But Chapman didn't consult any historians. Instead he relied on conservative writer Thomas Sowell, whose training is in economics, not history (despite Chapman's attempt to paint him as an "intellectual historian"). Chapman also relies on a documentary called "The Soviet Story" to push the idea that "ideological and political similarities between National Socialism and Soviet Communism" -- again, despite the fact Nazism was fundamentally anti-Marxist and anti-communist -- because their propaganda art styles were similar. But "The Soviet Story" has been accused of factual errors in trying to so closely align Nazism and Soviet communism.

But who needs facts at a "news" organization when there's a narrative to advance?

The Le Pens

CNS also found time to gush over a family of far-right French politicians.

Marion Marechal-Le Pen -- the similarly far-right granddaughter of Jean-Marie Le Pen, founder of the far-right National Front and niece of the current National Front leader, Marine Le Pen -- spoke at the CPAC gathering of conservatives in 2018, and CNS made sure to play it up, but it to hide Le Pen's extremism in order to favorably write about it. Chapman did the honors, under the overenthusiastic headline "France's Marion Le Pen at CPAC: 'Just Like You, We Want Our Country Back!' America First and France First!":

Speaking at the Conservative Political Action Conference (CPAC) on Feb. 23, conservative Catholic French politician Marion Marechal-Le Pen said the election of President Donald Trump proves that when "the people are given the opportunity to take their country back, they will seize it," and that she supports a policy of America First for the American people, Britian First for the British people, and France First for the French people.

Marion Le Pen, 28, also defended the family, the nation, natural law, and a common morality. "What do we want?" she asked. "Just like you, we want our country back."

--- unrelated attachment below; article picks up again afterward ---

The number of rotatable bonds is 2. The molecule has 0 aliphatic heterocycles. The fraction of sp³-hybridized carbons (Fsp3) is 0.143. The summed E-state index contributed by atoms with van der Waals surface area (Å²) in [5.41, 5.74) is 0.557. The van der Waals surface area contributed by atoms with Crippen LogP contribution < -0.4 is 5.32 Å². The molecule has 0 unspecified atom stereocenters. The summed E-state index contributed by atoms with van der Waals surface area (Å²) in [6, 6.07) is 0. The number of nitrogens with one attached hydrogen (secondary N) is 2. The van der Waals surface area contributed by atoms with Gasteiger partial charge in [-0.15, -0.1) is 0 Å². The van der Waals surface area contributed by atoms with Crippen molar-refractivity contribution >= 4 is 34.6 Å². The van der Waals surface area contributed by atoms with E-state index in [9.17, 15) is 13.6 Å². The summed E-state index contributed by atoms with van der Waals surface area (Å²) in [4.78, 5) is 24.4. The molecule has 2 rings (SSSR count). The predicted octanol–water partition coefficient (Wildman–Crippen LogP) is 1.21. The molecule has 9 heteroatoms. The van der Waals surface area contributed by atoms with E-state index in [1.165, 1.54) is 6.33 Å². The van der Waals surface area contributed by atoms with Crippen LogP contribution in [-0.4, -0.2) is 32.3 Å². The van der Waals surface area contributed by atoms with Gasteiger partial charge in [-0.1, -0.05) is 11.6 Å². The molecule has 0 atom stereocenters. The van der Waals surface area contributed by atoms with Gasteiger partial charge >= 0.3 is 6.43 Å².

Marion Le Pen is the niece of Marine Le Pen, who ran for the French presidency on the conservative National Front ticket in 2016-17. Marion Le Pen is also the granddaughter of Jean-Marie Le Pen, who founded the National Front, but who was removed from the party in 2015 by Marine Le Pen who denounced his extreme views. Marion Le Pen is in agreement with her aunt on most issues and she is seen as more traditionally Catholic and pro-family.

Marion Le Pen is a National Front party member and she served in the National Assembly from 2012 to 2017.

See what Chapman did there? He called Marion Le Pen "conservative," not far right, and portrayed Jean-Marie's expulsion from the National Front as evidence the party stopped being "extreme."

But Chapman was too busy gushing over Le Pen's speech to mention the fact that his fellow conservatives were denouncing CPAC for inviting her because of her affiliation with extreme politics.

Later the same day on which Chapman's fawning article appeared, CNS published another article by correspondent Faycal Benhassain in which he too tried to portray Marion Le Pen as merely conservative -- declaring that "In her speech at CPAC, she spoke about a resurgent conservative youth on both sides of the Atlantic" -- but he did use the "far-right populist" label on Marine Le Pen. Ultimately, though, Benhassain does move Marion further to the right:

Some experts argue that Maréchal-Le Pen’s tone and committed ideas could well appeal to the right wing electorate, even as Le Pen struggles to recover from her election defeat.

Alexandre Devecchio, a reporter with conservative newspaper Le Figaro, says he believes Maréchal-Le Pen hopes to see an implosion of the FN, to make way for a large new right-wing party.

Ultimately, CNS did move toward accurate labeling, albeit involving Le Pen's aunt, the similarly named Marine Le Pen, leader of the far-right National Rally party (formerly known as the National Front). In a March 2018 article by Patrick Goodenough stating that "French far-right leader Marine le Pen said Thursday that the bringing of criminal charges for tweeting graphic images of ISIS violence was clearly an attempt to silence her." Still, Goodenough endeavored to portray Le Pen's graphic tweets as reasonable.

A Jan. 16 article by Benhassain highlighted Marine Le Pen launching "her campaign for the European Parliament elections in May." Benhassain did describe Le Pen as "far right," but he also gave her space to frame her political movement as "populist" and "the defender of the Europe of the people," as well as "a great alliance of French patriots opposed to the globalists." Benhassain then repeated French political analysts who touted Le Pen's chances, citing one who said that "many events happening in Europe and around the world are creating a political atmosphere favorable to the ideas of the National Rally," Le Pen's political party.